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Privacy Rights Secured for 200 Million

On September 5, 2014, Judge James R. Spencer of the Eastern District of Virginia approved a nationwide settlement on behalf of a class of an estimated 200 million consumers. The case was brought against LexisNexis regarding its Accurint for Collections database. Plaintiffs alleged that LexisNexis violated the Fair Credit Reporting Act (“FCRA”) by selling certain Accurint brand reports—containing substantial detailed personal and credit information—to debt collectors without affording FCRA protections. Before this case, consumers had no way to access or dispute the accuracy of their information in the Accurint database and, in many cases, did not even know that the Accurint database existed.

Under the settlement, LexisNexis will split what is now Accurint for Collections into two newly developed products, each containing different sets of information. One product, “Collections Decisioning,” will be treated as falling within FCRA’s “consumer report” definition, entitling consumers to full FCRA protections, including the right to a free copy of their report, the right to dispute and correct errors in the database, and the right to sue if LexisNexis fails to maintain reasonable procedures to ensure maximum possible accuracy of the information. The other product, “Contact & Locate,” which does not fall within the ambit of FCRA, will nonetheless provide consumers with FCRA-like rights, such as the right to obtain a free copy of their Contact & Locate reports once per year and the right to submit clarifying information for phone numbers and addresses provided in Contact & Locate reports.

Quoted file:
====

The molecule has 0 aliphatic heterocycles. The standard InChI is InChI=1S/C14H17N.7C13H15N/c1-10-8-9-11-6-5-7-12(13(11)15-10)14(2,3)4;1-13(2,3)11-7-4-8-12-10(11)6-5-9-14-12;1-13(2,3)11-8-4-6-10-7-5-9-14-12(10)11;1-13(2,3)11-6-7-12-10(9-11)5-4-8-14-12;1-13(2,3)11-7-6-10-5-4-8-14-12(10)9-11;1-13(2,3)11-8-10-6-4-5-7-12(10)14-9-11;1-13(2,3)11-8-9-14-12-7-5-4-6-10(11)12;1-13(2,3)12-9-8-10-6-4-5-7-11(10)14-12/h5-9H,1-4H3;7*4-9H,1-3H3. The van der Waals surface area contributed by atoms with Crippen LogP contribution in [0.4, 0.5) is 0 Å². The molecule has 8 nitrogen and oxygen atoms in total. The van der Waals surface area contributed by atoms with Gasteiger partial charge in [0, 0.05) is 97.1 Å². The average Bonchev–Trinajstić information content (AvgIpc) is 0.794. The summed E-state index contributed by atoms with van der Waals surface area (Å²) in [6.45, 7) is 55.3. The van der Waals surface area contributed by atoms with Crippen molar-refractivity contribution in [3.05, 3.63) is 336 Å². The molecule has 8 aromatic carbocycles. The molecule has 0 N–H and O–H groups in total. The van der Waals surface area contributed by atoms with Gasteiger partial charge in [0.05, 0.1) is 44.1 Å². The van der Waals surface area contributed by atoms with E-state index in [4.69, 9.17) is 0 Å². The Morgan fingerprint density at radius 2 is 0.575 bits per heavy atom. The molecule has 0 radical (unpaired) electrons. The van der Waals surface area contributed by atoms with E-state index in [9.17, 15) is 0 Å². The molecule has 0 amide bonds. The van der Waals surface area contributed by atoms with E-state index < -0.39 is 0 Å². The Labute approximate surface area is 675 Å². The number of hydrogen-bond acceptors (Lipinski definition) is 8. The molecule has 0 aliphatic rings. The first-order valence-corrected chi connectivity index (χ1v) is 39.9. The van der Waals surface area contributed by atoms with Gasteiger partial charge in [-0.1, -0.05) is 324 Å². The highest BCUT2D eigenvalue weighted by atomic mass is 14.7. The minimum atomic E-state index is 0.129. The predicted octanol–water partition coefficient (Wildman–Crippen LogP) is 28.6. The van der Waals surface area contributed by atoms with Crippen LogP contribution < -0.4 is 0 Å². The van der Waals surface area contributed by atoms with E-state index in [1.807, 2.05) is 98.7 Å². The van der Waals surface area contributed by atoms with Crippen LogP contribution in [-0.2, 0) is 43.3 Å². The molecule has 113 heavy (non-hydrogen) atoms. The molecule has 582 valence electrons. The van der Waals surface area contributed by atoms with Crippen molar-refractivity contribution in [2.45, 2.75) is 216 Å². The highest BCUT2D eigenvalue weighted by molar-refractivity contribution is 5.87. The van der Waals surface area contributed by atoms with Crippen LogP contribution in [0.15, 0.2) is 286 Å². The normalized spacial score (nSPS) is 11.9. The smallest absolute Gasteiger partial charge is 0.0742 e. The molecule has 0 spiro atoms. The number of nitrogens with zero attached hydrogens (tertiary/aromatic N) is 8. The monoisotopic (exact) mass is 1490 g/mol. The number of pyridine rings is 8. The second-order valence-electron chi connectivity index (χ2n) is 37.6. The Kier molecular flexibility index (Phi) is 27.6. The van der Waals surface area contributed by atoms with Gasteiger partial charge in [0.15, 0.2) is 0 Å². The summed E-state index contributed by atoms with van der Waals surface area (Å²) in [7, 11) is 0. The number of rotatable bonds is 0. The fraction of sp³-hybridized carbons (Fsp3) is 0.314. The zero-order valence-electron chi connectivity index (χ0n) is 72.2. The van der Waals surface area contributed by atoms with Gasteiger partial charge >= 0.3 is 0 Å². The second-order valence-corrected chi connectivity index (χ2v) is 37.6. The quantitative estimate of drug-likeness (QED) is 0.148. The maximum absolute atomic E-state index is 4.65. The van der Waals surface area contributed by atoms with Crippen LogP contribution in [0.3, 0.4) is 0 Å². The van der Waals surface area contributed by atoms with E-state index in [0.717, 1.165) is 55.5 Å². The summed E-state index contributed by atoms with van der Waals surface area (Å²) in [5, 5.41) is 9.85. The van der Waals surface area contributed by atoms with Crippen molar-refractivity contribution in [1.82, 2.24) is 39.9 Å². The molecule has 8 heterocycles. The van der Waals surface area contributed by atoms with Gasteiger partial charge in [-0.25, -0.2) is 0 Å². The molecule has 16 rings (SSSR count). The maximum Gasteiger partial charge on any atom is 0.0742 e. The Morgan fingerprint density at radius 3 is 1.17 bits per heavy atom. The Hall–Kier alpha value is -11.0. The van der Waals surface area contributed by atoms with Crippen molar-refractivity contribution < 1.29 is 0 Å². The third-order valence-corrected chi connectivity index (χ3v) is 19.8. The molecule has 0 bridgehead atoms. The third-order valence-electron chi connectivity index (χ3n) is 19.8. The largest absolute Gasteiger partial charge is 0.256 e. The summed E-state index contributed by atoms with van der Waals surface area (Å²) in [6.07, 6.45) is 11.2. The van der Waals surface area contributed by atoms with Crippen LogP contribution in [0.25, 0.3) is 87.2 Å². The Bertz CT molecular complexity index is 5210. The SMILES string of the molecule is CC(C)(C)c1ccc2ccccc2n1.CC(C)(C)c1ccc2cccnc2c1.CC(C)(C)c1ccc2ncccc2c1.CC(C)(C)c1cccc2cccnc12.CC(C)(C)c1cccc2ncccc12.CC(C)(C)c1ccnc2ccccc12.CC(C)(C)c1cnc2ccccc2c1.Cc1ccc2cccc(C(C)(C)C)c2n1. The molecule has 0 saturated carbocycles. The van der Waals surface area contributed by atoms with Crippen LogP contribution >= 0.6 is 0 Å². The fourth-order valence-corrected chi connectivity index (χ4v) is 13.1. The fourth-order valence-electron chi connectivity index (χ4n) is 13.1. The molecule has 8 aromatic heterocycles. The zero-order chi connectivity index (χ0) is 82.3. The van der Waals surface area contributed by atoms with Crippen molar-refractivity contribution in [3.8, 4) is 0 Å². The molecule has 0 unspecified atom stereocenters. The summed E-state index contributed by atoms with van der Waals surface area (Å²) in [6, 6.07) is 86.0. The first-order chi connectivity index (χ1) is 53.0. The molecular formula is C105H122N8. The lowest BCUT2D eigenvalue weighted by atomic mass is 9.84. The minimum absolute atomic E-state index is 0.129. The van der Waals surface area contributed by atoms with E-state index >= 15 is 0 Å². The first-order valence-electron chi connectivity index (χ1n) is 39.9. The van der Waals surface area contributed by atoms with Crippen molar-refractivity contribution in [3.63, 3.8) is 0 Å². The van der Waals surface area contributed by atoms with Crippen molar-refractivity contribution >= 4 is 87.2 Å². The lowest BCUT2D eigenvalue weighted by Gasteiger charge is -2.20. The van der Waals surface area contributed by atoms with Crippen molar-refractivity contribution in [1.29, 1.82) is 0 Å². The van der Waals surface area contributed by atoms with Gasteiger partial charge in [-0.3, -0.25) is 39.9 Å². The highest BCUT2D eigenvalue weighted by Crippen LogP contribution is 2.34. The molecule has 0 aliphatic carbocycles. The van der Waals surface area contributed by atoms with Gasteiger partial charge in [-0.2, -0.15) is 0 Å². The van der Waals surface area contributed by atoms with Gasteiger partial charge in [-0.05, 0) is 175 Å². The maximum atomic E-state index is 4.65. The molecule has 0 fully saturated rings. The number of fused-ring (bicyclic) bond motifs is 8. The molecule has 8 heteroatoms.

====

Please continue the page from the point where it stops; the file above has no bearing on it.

In addition, consumers who contacted LexisNexis to request a copy or dispute the accuracy of their Accurint reports will receive payments of approximately $300, without any requirement to file a claim.  Caddell & Chapman served as co-lead counsel for the class, and Michael Caddell argued on behalf of the class at the final approval hearing.

The Fourth Circuit affirmed Judge Spencer’s decision on December 4, 2015. On October 3, 2016, the Supreme Court denied a petition for certiorari.


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